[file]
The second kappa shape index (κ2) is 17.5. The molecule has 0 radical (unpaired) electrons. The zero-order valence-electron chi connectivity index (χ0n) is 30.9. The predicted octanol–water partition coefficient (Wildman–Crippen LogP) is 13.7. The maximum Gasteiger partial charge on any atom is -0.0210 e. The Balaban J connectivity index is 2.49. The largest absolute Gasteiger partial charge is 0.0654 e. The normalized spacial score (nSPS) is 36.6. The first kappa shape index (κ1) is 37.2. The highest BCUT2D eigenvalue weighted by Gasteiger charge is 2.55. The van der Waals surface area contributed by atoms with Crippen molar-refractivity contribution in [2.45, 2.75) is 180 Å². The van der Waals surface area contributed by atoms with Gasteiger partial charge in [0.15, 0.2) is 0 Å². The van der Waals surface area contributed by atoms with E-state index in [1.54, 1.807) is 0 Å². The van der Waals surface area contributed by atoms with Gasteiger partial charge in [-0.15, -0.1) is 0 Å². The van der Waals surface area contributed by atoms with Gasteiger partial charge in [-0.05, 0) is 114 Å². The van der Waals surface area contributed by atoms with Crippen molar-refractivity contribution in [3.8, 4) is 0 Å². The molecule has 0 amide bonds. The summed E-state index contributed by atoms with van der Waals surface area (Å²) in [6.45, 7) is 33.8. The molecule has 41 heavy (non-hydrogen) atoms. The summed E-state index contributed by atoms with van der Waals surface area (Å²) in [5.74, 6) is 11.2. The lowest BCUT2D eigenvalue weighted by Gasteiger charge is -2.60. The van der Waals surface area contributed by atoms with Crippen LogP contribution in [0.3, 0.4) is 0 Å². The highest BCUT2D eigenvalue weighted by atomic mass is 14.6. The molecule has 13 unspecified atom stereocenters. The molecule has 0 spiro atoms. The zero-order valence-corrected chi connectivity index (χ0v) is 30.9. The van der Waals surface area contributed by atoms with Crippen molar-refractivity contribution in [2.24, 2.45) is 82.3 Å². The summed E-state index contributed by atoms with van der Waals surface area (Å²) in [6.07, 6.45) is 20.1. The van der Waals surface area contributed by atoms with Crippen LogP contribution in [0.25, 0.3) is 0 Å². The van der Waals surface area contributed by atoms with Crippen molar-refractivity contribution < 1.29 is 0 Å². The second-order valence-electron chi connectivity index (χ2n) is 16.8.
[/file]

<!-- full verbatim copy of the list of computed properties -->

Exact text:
The second kappa shape index (κ2) is 17.5. The molecule has 0 radical (unpaired) electrons. The zero-order valence-electron chi connectivity index (χ0n) is 30.9. The predicted octanol–water partition coefficient (Wildman–Crippen LogP) is 13.7. The maximum Gasteiger partial charge on any atom is -0.0210 e. The Balaban J connectivity index is 2.49. The largest absolute Gasteiger partial charge is 0.0654 e. The normalized spacial score (nSPS) is 36.6. The first kappa shape index (κ1) is 37.2. The highest BCUT2D eigenvalue weighted by Gasteiger charge is 2.55. The van der Waals surface area contributed by atoms with Crippen molar-refractivity contribution in [2.45, 2.75) is 180 Å². The van der Waals surface area contributed by atoms with Gasteiger partial charge in [0.15, 0.2) is 0 Å². The van der Waals surface area contributed by atoms with E-state index in [1.54, 1.807) is 0 Å². The van der Waals surface area contributed by atoms with Gasteiger partial charge in [-0.15, -0.1) is 0 Å². The van der Waals surface area contributed by atoms with Gasteiger partial charge in [-0.05, 0) is 114 Å². The van der Waals surface area contributed by atoms with Crippen molar-refractivity contribution in [3.8, 4) is 0 Å². The molecule has 0 amide bonds. The summed E-state index contributed by atoms with van der Waals surface area (Å²) in [6.45, 7) is 33.8. The molecule has 41 heavy (non-hydrogen) atoms. The summed E-state index contributed by atoms with van der Waals surface area (Å²) in [5.74, 6) is 11.2. The lowest BCUT2D eigenvalue weighted by Gasteiger charge is -2.60. The van der Waals surface area contributed by atoms with Crippen LogP contribution in [0.3, 0.4) is 0 Å². The highest BCUT2D eigenvalue weighted by atomic mass is 14.6. The molecule has 13 unspecified atom stereocenters. The molecule has 0 spiro atoms. The zero-order valence-corrected chi connectivity index (χ0v) is 30.9. The van der Waals surface area contributed by atoms with Crippen molar-refractivity contribution in [2.24, 2.45) is 82.3 Å². The summed E-state index contributed by atoms with van der Waals surface area (Å²) in [6.07, 6.45) is 20.1. The van der Waals surface area contributed by atoms with Crippen LogP contribution in [0.25, 0.3) is 0 Å². The van der Waals surface area contributed by atoms with Crippen molar-refractivity contribution < 1.29 is 0 Å². The second-order valence-electron chi connectivity index (χ2n) is 16.8.